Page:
Commentary: "More Imperial Officers!" has been a rallying cry of fans for years, but it's been toned down lately-- because Hasbro is throwing everything they can at us! General Tagge here was one of four previously unproduced characters sold in early 2007 as part of a gift set, all of which used the same basic body with new heads. As such, the costume isn't the most authentic in the world, but it's what we in the business call "good enough." 10 points of articulation is nothing to sneeze at, especially given that Grand Moff Tarkin only had 6 when he first came out. This figure has a good sculpt which looks like the character from the movie, and while it isn't perfect it's quite good. If Hasbro ever releases a Death Star playset of any real substance (translation: $100+) this figure and this entire set should be the first things you get to populate it. This figure isn't exactly remarkable, but as far as recycled parts go, this is a fine example of Hasbro exploiting the tooling they have handy to make a new figure on the cheap. Plus, it's Tagge-- how can you not want to get one of these?

Collector's Notes: This is the first and probably last figure based on this character. With this gift set, Hasbro essentially said "here's your damn officers, now shut up and leave us alone." Well, maybe not quite that harsh, but you get the idea. As a character with a speaking role in the original movie, it's notable that Tagge took nearly 30 years to see release as an action figure, and it's nice to see another figure like this on the market.


Day 408: June 18, 2007

Sunday, June 17, 2007

Figure of the Day: Day 407: Yaddle

YADDLE Jedi High Council
Saga Screen Scenes
Item No.:
Asst. 84997 No. 84701
Number: 2 (of eventually 6)
Includes: Chair, other figures
Action Feature: n/a
Retail: $19.99
Availability: Fall 2003
Appearances: The Phantom Menace



Bio: Yaddle, also known as "The One Below" was a Jedi Master serving on the Jedi Council during the events of the Invasion of Naboo — she was notable for being the only non-Human female, next to Depa Billaba, on the Council at the time. In addition she was also the same species as the ancient and powerful Jedi Master Yoda, the name of which is still unknown. (Stolen from Wookieepedia.)



Image: Adam Pawlus' toy shelves.



Commentary: While this figure probably would have been a very easy sell back in 1999, for whatever reason Hasbro waited until 2003 to give us Yaddle, another member of Yoda's unnamed race. She does, however, share his lack of articulation with just four points. While a little more colorful than her on-screen inspiration, the figure actually looks pretty good-- by and large, the paint is well-applied, there's nothing gratuitous, and she can sit in her chair with no real problems. The sculpting on the robes is good for the time, and the overall look of the figure is crisp and if the figure were released today, aside from the lack of ball joints and token lightsaber, she'd fit right in with the rest of the line. It would be nice if the figure had more articulation, or a larger role in the movie, but as scene-filler she's great. Fans of aliens, Jedi, and obscure characters should totally dig this one. Even if the design is a little ugly and there's still something freaky about Yoda with red hair, the action figure is actually a little bit better than I thought I could have reasonably expected.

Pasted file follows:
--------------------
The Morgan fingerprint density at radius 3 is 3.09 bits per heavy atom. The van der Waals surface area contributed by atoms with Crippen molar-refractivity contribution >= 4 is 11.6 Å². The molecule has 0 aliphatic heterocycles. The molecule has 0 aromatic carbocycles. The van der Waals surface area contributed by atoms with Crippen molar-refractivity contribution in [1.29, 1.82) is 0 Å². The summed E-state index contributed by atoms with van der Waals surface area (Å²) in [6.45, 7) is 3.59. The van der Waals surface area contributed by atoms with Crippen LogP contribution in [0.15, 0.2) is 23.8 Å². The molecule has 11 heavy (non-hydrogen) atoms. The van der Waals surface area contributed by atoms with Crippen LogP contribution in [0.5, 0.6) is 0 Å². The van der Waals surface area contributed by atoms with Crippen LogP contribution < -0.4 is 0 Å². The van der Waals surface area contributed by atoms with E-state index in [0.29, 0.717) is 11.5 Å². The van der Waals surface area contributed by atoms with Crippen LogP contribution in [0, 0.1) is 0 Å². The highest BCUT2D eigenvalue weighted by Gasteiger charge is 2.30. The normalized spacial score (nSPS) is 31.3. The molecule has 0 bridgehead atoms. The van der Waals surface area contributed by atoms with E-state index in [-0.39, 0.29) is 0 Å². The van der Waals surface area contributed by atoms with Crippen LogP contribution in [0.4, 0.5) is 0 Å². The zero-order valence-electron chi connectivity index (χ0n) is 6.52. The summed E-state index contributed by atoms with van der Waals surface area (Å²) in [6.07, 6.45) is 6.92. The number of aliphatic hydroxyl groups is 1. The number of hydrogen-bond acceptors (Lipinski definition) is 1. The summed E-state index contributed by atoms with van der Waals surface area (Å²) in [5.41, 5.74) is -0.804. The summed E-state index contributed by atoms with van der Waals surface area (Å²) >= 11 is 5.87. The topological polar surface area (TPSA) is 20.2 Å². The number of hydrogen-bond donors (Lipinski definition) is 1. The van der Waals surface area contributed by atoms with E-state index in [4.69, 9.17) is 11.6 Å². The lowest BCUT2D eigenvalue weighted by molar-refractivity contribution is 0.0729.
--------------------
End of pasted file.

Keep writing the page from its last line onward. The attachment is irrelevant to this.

Collector's Notes: This set of figures, which included two more Jedi, was eventually unceremoniously dropped at Kay-Bee on clearance for about eight bucks. Also, I got this set when it first came out and didn't bother to open it until 2007, for whatever reason.


Day 407: June 17, 2007

Saturday, June 16, 2007

Figure of the Day: Day 406: Gragra

GRAGRA Mos Espa Encounter
The Saga Collection
Item No.:
Asst. 85770 No. 87088
Number: 052
Includes: Display stand, axe, gorg/chuba/whatever
Action Feature: Mouth opens
Retail: $9.99
Availability: Fall 2006
Appearances: The Phantom Menace

Bio: Selling her wares in the Mos Espa marketplace, Gragra has plenty of trouble with theft, but her one brush with greatness comes when Jar Jar Binks tries to steal a tasty morsel from her cart. Little does she know that the shiftless shoplifter will one day represent his planet in the Galactic Senate. (Taken from the figure's cardback.)

Image: Adam Pawlus' toy shelves.

Commentary: Unremarkable, yet notable. Gragra is an interesting figure in the sense that somehow, it just doesn't feel appealing. As the first figure of her species and one of very, very few new aliens to be introduced in 2006, the figure just feels flat. It isn't bad-- in some senses, it's quite innovative. She has an opening mouth, for example, a little dead critter clan to hold, an axe, and decent-- but not great-- articulation. Perhaps we're spoiled as collectors, but there really isn't much for this figure to do but stand there, which she does fairly well. I put off writing about this one for quite some time after taking the pictures just because I didn't have much to say-- I have a feeling I can't be alone. The figure has a good sculpt, and that opening mouth is a very rare feature on Star Wars figures. But when a character's claim to fame is snapping at Jar Jar and then going away, even the finest sculptors are going to have a hard time making her seem like a new and exciting release.